Even a small quantity of sulfates could initiate large health problems including problems with respiration, allergies which could be life threatening, and rarely – death. Only a few of the people with asthmatic diagnosis have an immediate reaction of sulfate and therefore are aware of their sensitivity to sulfates. Asthmatics with a small degree of sensitivity don’t have an immediate reaction and they are generally unaware of their sensitivity. Although, the probability of sulfites to initiate irritation of respiratory tract without any obvious symptoms until the person affected is not exposed to cold air, working out or a virus.

These information are of a special importance to people that have asthma because there is a high probability to experience undesired reactions after eating a food which contains sulfates, like for example dried fruit. From 3% up to 10% of asthmatics experience these reactions and those that have over sensitive respiratory tract, asthmatics by steroids or chronic asthma since childhood, have a bigger chance of experiencing such serious reactions to sulfates, according to a clinical research published in November, 2009.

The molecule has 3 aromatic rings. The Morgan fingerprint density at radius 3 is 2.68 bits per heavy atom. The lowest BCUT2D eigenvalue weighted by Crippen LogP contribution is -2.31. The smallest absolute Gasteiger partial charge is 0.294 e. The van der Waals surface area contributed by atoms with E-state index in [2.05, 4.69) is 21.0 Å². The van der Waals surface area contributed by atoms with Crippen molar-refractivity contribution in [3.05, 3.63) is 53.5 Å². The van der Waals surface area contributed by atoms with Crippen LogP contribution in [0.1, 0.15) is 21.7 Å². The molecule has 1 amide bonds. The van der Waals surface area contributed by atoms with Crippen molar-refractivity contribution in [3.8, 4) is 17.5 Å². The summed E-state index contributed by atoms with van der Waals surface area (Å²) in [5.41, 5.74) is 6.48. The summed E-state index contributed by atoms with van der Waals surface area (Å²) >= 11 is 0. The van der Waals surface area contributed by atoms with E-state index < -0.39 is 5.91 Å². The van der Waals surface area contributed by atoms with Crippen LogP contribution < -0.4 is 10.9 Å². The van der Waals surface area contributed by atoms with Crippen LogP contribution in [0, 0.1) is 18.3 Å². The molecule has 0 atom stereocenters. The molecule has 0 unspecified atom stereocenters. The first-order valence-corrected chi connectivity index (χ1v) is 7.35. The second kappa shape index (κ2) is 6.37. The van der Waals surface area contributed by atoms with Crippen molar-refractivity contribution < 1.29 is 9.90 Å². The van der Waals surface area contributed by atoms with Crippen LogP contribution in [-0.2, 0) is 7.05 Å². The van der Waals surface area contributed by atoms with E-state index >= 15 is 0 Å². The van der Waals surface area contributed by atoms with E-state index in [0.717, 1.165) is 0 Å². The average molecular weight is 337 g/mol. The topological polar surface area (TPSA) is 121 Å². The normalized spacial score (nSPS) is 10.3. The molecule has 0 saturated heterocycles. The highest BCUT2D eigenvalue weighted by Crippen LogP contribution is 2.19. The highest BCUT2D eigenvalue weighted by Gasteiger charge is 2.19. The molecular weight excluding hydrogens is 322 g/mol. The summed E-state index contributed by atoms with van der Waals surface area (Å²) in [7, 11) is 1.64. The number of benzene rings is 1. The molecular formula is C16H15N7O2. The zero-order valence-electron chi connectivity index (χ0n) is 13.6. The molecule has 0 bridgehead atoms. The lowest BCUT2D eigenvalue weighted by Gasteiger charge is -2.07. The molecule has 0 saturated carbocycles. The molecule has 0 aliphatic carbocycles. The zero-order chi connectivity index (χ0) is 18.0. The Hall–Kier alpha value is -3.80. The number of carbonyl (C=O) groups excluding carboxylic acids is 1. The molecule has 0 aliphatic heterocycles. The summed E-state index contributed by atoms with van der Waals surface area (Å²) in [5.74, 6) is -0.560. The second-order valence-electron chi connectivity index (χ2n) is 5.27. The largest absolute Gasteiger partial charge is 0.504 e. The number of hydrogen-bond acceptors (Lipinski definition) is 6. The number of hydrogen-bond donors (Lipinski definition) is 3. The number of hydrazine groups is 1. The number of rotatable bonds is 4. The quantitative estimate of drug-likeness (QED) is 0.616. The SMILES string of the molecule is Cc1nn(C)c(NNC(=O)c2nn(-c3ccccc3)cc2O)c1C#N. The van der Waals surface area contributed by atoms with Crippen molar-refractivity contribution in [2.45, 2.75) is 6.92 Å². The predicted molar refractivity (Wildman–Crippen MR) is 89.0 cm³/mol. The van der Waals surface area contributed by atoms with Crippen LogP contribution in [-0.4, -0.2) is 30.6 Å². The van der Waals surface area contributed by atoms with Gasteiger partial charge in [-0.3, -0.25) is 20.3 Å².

Dry fruit is at the top of the list of food with the most sulfates, between 500 and 2000 parts per million (ppm). To compare, wine – a product which according to many has a high containment of sulfates – contains between 20 and 350 ppm. Different countries have different standards regarding sulfates.
Australian government permits up to 3000 ppm, meanwhile the British government permits up to 2000 ppm.

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The chemical analysis of dried apricots, peaches and pears has proved an average of 2885 mg/kg sulfate. This means that in average 7.055oz pack of dry fruit will contain 4.353oz of sulfur dioxide. There are some examples below.

  • Dry fruit – 16mg in one dried apricot
  • Sausages – 8mg in a half skinny sausage
  • Beverages – 5mg in one glass
  • French fries – 1mg in 1.764 oz

Sulfur dioxide is used as a preservative because it prevents growth of bacteria, mold and fungi; and as a chemical which destroys natural enzymes of fruit that cause change of color, maturing and rotting after harvest. Instead, fruit is packed and stays “fresh” on the market shelves for a long period of time.

With these characteristics, sulfur dioxide blocks the absorbance of nutrients of the same fruits during the process of digestion in the digestive organs. If used for a longer period of time, it can be responsible for: cardiovascular diseases, diseases of gastro-intestinal tract and of the liver, neurologic disorder, irritation of the colon, skin rash, asthma, deficit of folic acid and for early death.

To avoid sulfates in food, it is best to buy fresh, unpacked and unprocessed foods which you could prepare yourself. Today, you can find dehydrators for food on the market and whose help could help you to dry food and vegetables easily, without harmful preservatives and additives.

P.S. To dispose the sulfates already accumulated in your body, it is best to use bitter salt (magnesium sulfate) in the water you bath in.